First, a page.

It is worth quickly pulling apart this reaction. There were, of course, the usual Mafia-style threats issued by the police – “We’re coming for you – we’re going to mess you up for what you did to us”. But it is the reaction of the bureaucratic elites that was most striking.

Before the protest even took place, the Vice Chancellor of Lancaster University, Paul Wellings, was borrowing the discourse of “rationality” and “common sense discussion” from Jon Stewart. Plainly this is a containment strategy, for – whilst deriding protestors as animalistic, irrational and hysterical – the promise of “common sense discussion” (as we all know) translates directly into the sort of farce that was the Entrepreneurial week session: “Should FASS be open for business?”, or the “independent” review of ex-BP Chief Executive Lord Browne, to which our glorious VC so helpfully contributed sound-bites. Indeed, at a University where all decisions apparently undergo “consultation”, and yet where the overwhelming evidence is that we have been completely alienated from decision making processes, we are all well aware that “common sense discussion” translates directly into the droning monologue of neoliberal bureaucratic praxis.

We must also condemn here the idiocy of Aaron Porter, NUS President, who, like any good tyrant, attempted to ex-communicate those who stepped beyond the agenda laid out and self-policed by the NUS. Apparently he does not even recognise the protesters who forced their way into the Millbank Tower as students. The reified logic, here (perhaps the general logic of bureaucratized “representation”), is that, rather than him representing us, we are supposed to represent him. Thus we see before us the logical conclusion of the self-referentiality of alienating bureaucracy. Faced with this, we might simply reverse the whole equation and ask of Porter, “and who the fuck are you?”

Finally, we must give a moment to our glorious Prime Minister, who has likewise condemned “the violent minority of left-wing extremists” who “ruined the protest for everyone”. The day after the protest he was reported by the BBC to have commented that: “the proper place for this debate is not on our streets, but in the Houses of Parliament.” He added: “Look, even if we wanted to, we shouldn’t go back to the idea that University is free”. The most striking point here is that, having alienated students and staff from this debate by reserving it for the bureaucratic elite that is parliament, he effectively necessitates the sort of mass action we saw on Wednesday. Moreover, the situation at Millbank is the logical conclusion of Cameron’s own argument.  Finding themselves effectively marginalised from any of the many pseudo-rational debates that are supposed to be happening, it makes perfect sense for protesting students to decide to take the message of student discontent directly into the dark heart of the heart of the nation that is Tory HQ. In the face of this, Cameron stresses the impotence of protest – effectively saying “because this is a democracy you can protest peacefully, but don’t think we’ll listen to you”. This makes perfectly explicable the form protest took on at the Millbank tower. For, what was it that we saw on that day but the affirmation of the possibility of action crystallized in the actuality of the action of shattering all those plate glass windows.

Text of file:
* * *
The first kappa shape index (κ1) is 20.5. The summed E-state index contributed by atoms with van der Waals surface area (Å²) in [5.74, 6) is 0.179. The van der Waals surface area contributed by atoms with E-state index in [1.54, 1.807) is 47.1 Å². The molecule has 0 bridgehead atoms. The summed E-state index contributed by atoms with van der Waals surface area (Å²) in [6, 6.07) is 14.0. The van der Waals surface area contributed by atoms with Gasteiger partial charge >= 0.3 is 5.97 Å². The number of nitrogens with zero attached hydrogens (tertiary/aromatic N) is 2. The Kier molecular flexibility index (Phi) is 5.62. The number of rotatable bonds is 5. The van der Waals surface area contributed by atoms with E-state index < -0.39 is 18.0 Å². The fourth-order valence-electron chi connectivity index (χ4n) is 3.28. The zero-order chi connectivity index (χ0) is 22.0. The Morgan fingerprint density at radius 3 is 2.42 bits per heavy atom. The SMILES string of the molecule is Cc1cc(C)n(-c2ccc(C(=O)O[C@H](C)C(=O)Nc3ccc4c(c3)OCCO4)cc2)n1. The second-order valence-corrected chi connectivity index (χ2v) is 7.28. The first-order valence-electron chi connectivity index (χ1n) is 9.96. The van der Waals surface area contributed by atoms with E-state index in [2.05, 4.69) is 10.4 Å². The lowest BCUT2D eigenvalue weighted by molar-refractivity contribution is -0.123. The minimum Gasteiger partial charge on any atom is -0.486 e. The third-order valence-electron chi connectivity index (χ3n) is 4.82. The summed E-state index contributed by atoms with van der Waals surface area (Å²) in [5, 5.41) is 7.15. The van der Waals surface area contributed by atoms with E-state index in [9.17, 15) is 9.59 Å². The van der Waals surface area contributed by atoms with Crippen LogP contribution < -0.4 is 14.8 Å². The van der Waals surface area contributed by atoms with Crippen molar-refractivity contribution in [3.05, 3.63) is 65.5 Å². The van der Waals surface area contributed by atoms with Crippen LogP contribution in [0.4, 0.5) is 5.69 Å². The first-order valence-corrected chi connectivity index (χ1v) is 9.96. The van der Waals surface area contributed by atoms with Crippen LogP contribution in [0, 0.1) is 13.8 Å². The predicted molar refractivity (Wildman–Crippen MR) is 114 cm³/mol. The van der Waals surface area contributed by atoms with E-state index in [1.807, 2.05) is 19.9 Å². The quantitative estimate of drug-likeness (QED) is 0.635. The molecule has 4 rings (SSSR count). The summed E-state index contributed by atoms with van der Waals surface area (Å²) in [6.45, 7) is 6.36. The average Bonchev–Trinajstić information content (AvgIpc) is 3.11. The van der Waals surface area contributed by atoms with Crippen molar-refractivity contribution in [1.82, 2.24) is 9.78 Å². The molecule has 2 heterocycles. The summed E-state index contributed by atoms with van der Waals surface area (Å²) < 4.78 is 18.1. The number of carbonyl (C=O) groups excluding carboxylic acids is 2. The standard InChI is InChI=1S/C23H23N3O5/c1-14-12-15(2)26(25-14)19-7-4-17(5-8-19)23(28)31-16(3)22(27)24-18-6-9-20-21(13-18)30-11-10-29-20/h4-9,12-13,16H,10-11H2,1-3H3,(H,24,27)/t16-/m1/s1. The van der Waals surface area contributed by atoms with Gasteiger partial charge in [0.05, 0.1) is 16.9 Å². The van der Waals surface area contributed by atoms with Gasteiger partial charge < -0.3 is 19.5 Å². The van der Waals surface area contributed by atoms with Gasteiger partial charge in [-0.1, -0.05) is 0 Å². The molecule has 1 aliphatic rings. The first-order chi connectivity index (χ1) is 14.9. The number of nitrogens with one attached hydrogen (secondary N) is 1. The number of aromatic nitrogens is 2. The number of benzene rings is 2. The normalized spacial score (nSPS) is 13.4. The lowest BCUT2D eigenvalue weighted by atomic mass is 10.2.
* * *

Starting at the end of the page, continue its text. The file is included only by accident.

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Best
Wit

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~ by Wit on November 24, 2010.

One Response to “The University in Crisis: Maureen McNeil and Intros”

  1. […] original here: The University in Crisis: Maureen McNeil and Intros « Unspeakable … By admin | category: LANCASTER University | tags: chancellor, common-sense, few-weeks, […]